Economics Opinion

Educational inequality: Job guarantee would close the divide

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A more equitable education system would become possible with a more equitable society (Image by Michael Parzuchowski | Unsplash)

A federally funded job guarantee would be a major step towards reducing inequality and closing our educational divide, writes David Joy.

A RECENT report from the Centre for International Research on Education Systems (CIRES) at Victoria University paints a depressing picture of educational inequality across Australia.

The statistics in the report all point in broadly the same direction. For example, 86.2 per cent of 15-year olds from the highest socioeconomic status (SES) decile are at or above the minimum international standard in maths, science and reading — but this falls to just 48.6 per cent in the lowest SES decile.

This kind of disadvantage is clear across children and young adults of all ages. It is not only students from lower SES backgrounds who suffer but also Indigenous students and those from remote areas.

This report is yet more evidence that we live in an increasingly divided society. The gap between the haves and the have-nots is widening at an alarming rate. The impact of coronavirus only seems to have exacerbated the divide.

The CIRES report critiques progress on last December's Alice Springs Education Council meeting where education ministers pledged to deliver a system that produced excellence and equity. The report correctly suggests that in order to tackle inequality in education we need to target resources at the schools in the most disadvantaged areas.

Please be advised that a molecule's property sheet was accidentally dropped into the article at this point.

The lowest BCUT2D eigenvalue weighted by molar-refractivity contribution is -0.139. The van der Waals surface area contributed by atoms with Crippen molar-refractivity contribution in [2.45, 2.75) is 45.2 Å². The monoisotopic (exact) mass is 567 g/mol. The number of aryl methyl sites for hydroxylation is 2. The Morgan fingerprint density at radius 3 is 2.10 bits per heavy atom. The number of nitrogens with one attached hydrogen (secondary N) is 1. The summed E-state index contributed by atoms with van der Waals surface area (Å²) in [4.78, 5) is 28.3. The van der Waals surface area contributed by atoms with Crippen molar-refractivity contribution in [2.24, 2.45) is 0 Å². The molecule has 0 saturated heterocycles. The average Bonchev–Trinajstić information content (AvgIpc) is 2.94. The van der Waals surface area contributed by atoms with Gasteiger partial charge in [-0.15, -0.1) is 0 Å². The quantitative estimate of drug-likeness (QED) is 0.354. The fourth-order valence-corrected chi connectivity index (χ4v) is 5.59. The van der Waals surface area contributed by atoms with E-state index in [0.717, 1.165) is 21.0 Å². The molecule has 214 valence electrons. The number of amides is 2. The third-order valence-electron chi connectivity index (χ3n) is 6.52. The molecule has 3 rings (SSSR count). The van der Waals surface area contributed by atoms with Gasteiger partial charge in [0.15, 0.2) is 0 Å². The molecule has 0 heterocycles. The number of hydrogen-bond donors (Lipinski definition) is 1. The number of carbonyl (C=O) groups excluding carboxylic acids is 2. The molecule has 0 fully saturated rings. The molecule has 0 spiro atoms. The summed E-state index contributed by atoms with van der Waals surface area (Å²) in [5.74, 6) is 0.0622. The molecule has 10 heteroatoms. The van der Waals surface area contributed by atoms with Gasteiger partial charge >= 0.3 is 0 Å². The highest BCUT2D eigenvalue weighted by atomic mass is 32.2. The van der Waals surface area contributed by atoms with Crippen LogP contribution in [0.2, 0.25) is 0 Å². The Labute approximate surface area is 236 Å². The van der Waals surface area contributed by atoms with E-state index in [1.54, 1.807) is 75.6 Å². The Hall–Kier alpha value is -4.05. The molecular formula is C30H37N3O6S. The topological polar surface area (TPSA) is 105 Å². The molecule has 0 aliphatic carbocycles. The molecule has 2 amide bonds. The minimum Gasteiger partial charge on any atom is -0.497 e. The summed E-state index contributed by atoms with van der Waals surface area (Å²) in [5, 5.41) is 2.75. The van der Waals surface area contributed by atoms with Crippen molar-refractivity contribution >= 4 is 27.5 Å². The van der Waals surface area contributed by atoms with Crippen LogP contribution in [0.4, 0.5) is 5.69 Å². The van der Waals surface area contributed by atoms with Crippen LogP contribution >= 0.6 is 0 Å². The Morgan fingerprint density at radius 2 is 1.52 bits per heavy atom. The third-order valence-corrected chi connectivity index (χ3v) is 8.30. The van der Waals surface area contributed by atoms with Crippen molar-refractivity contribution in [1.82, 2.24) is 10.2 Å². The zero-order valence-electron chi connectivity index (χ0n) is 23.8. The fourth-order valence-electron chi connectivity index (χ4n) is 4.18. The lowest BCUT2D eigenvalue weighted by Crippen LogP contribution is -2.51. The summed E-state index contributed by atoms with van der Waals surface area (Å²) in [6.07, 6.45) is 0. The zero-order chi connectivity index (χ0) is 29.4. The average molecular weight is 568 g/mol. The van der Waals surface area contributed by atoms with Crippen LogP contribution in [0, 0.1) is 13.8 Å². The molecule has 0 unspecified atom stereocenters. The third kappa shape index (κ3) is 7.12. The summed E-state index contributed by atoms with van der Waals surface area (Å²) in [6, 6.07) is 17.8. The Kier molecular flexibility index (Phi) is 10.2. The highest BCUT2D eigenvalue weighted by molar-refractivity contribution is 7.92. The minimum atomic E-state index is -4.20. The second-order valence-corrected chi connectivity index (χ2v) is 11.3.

Undoubtedly, part of the answer lies in redirecting resources (not to mention removing or reducing tax advantages, but not because government needs the revenue) and government funding from private schools. 

The Commonwealth Government may point to providing more public funding to public schools rather than private schools, but after taking into account parental contributions, it is clear which schools are better funded — and the discrepancy is eye-watering. The level of public resources funnelled into private schools is nothing short of a scandal.

Yet, there is an even bigger problem. It is not just about the education “system”. It is about the kind of society within which the education system is embedded. We live in a society in which inequality through meritocracy is championed. In his recent book The Tyranny of Merit: What's Become of the Common Good? philosopher Michael Sandel identifies two major issues. The first of these is inequality of opportunity, which is clearly in short supply in modern Australia. 

Sandel’s second more important point is the intense focus on merit itself — is it only those who society deems “of merit” who should be able to prosper? The other side of the coin is those who do not “make it” — should they be considered “losers” who either survive on low paid gig economy work or are paid a miserly unemployment benefit, or potentially an inadequate universal basic income (UBI) to barely subsist?

If I do well in life, if I can afford to send my children to a good school and if I have saved enough for my retirement then perhaps it is simply because I ‘’deserve’’ it. My hard work has paid off. Meanwhile, those who struggle haven’t worked hard enough. Simple right?